Asked what was next for Snowden, Sean Joyce, deputy director of the Federal Bureau of Investigation, said simply, "Justice."
Intelligence officials last week disclosed some details on two thwarted attacks - one targeting the New York subway system and one to bomb a Danish newspaper office that had published the cartoon depictions of the Prophet Mohammad.
The hearing came the morning after President Barack Obama, who is attending the G-8 summit in Ireland, vigorously defended the surveillance programs in a lengthy interview Monday, calling them transparent - even though they are authorized in secret.
"It is transparent," Obama told PBS' Charlie Rose in an interview. "That's why we set up the FISA court," the president added, referring to the secret court set up by the Foreign Intelligence Surveillance Act that authorizes two recently disclosed programs: one that gathers U.S. phone records and another that is designed to track the use of U.S.-based internet servers by foreigners with possible links to terrorism.
Obama said he has named representatives to a privacy and civil liberties oversight board to help in the debate over just how far government data gathering should be allowed to go - a discussion that is complicated by the secrecy surrounding the FISA court, with hearings held at undisclosed locations and with only government lawyers present. The orders that result are all highly classified.
"We're going to have to find ways where the public has an assurance that there are checks and balances in place ... that their phone calls aren't being listened into; their text messages aren't being monitored, their emails are not being read by some big brother somewhere," the president said in the interview with Rose, who also anchors CBS This Morning.
A senior administration official said Obama had asked Director of National Intelligence James Clapper to determine what more information about the two programs could be made public, to help better explain them. The official spoke on condition of anonymity because the official was not authorized to speak publicly.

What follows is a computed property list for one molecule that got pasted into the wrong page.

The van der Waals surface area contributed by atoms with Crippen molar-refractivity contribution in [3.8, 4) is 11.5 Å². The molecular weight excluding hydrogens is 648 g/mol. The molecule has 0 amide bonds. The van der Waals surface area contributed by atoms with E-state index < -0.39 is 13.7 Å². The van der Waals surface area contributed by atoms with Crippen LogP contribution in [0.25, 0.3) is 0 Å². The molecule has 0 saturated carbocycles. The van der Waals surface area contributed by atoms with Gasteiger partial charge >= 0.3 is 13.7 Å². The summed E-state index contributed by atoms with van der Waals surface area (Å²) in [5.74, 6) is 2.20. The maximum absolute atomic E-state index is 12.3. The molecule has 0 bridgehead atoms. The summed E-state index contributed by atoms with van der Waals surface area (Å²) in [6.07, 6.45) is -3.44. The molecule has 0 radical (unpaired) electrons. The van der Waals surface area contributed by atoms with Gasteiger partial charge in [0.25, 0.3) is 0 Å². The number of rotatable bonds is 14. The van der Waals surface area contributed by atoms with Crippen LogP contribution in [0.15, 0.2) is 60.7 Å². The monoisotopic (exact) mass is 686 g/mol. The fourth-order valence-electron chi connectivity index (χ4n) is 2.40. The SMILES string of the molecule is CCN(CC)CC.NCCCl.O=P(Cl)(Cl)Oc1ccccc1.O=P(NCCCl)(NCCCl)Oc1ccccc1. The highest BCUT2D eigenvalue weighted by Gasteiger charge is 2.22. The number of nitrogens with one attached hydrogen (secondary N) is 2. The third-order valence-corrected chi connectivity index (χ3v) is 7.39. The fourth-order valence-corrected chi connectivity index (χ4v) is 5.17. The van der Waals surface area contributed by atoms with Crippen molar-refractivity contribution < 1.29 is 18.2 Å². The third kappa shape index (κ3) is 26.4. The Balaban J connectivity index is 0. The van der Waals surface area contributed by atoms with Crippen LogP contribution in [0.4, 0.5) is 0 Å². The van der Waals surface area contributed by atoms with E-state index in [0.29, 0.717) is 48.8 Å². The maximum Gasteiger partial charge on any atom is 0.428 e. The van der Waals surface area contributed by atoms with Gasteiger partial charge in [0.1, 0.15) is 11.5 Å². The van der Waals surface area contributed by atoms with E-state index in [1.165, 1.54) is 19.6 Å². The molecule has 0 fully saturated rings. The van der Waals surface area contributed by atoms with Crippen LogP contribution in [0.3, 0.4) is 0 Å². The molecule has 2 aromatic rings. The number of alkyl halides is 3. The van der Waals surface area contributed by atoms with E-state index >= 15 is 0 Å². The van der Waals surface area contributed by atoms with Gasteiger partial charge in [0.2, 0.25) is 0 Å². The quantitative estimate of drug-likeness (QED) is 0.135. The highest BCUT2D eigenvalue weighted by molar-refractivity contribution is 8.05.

Snowden on Monday accused members of Congress and administration officials of exaggerating their claims about the success of the data gathering programs, including pointing to the arrest of the would-be New York subway bomber, Najibullah Zazi, in 2009.
In an online interview with The Guardian in which he posted answers to questions, he said Zazi could have been caught with narrower, targeted surveillance programs - a point Obama conceded in his interview without mentioning Snowden.
"We might have caught him some other way," Obama said. "We might have disrupted it because a New York cop saw he was suspicious. Maybe he turned out to be incompetent and the bomb didn't go off. But, at the margins, we are increasing our chances of preventing a catastrophe like that through these programs," he said.
Even before the post-Sept. 11 expanded surveillance, the FBI had the authority to - and did, regularly - monitor email accounts linked to terrorists. Before the laws changed, the government needed to get a warrant by showing that the target was a suspected member of a terrorist group. In the Zazi case, that connection already was well-established.
Copyright2013 KCTV (MeredithCorp.) and Associated Press. All rights reserved.